A Bridge to Bach = GIBBONS: Lord of Salisbury Pavane and Gaillard; SWEELINCK: Mein junges Leben hat mein End; More Palatino; Fantasia; Under the Linden gruene; Works of TOMKINS; TISDALL; FROBERGER; BEEHOTVEN, FARNABY & BACH – Andrew Rangell, p. – Bridge

by | Apr 10, 2007 | Classical CD Reviews | 0 comments

A Bridge to Bach = GIBBONS: Lord of Salisbury Pavane and Gaillard; SWEELINCK: Mein junges Leben hat mein End; More Palatino; Fantasia; Under the Linden gruene; TISDALL: Pavana Chromatica; TOMKINS: A Sad Pavane for these Distressed Times; Pavane; Voluntary; FROBERGER: Ricercare VI; Ricercare XIII; BEETHOVEN: Fuga, Op. 131; FARNABY: Loth to Depart; BACH: Sinfonia in F Minor Andrew Rangell, piano/ Bridge 9216 65:23 (Distrib. Albany)****:

Recorded at the Gardner Museum, Boston, June 2006 on the Hamburg Steinway D, this album attempts to link the Continental growth of a vocal, instrumental polyphony to its supreme master, J.S. Bach, whose Sinfonia (Invention) in F Minor emerges as the culmination of 16th Century musical impulses. While the pieces marked “pavane” tend to be introspective and melancholy, some of the works – like Sweelinck’s More Palatino – are richly florid and extroverted variations, clearly anticipations of the Bach assertiveness of spirit. Sweelinck’s Fantasia strikes the ear immediately with rich tapestries of modal sound, not quite Handelian. Occasionally, it bursts forward with an extended run or canonic variation of individual intensity. His upbeat Under the Linden Tree Variations ranks as a virtuoso tour de force, muscular and lithe. Notable is the chromatic piece by Tisdall, whose passing dissonances become quite wild, in a modern sense.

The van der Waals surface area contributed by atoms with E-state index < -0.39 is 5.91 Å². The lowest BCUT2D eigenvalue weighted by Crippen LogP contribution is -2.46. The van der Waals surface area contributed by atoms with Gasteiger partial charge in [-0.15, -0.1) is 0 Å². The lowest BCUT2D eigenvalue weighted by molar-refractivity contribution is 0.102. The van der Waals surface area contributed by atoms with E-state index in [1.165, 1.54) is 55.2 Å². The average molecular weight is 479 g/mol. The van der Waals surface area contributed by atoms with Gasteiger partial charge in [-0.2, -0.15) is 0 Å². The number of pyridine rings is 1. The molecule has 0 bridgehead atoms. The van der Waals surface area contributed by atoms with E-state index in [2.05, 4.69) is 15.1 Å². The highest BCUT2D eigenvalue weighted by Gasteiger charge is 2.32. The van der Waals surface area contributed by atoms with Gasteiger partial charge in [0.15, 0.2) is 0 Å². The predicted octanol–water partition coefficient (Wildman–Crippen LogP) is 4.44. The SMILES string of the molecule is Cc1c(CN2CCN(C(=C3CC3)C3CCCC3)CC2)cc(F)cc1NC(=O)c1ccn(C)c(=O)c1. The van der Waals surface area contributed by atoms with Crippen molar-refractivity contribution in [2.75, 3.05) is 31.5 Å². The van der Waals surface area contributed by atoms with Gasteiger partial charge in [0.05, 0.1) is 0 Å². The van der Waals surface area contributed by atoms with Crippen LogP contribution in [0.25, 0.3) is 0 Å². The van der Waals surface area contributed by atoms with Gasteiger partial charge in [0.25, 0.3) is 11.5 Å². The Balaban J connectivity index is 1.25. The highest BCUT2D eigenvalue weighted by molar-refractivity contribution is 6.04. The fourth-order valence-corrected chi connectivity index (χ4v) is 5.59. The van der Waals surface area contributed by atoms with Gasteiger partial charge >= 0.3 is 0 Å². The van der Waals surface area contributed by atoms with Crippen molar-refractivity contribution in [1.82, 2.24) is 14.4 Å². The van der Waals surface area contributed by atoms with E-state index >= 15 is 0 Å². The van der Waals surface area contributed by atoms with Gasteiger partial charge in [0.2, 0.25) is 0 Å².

Thomas Tomkins seems to have been active c. 1650, and his Sad Pavane enjoys melancholy suspensions and a slow, declamatory style. Rangell tries to capture the sound of the virginal quite as much as Glenn Gould used to imitate the harpsichord manuals in his keyboard practice. The small Pavane of Tomkins proceeds in dotted rhythms, the harmonic shifts quick in succession. Quick grace notes add a kinetic energy that this stately piece might otherwise lack. The sectionalized Voluntary definitely opens in Bach chorale fashion, then its stretti become active and cut loose for some wicked 32nd notes. Froberger provides two ricercare – an abstracted, if quirky, contrapuntal form Bach would adapt for his own Musical Offering. Beethoven makes an unlikely appearance, courtesy of a transcription of the opening of his C Sharp Minor String Quartet, Op. 131; its austere counterpoint in the piano arrangement sounds like Bartok. Giles Farnaby’s Loth to Depart applies high expressivity to the variation form, its six sections easily fluent in strict and free imitation. Bach himself appears dark and mysterious – staccato and chromatically pained, three-voiced, distilled musical alchemy.

— Gary Lemco

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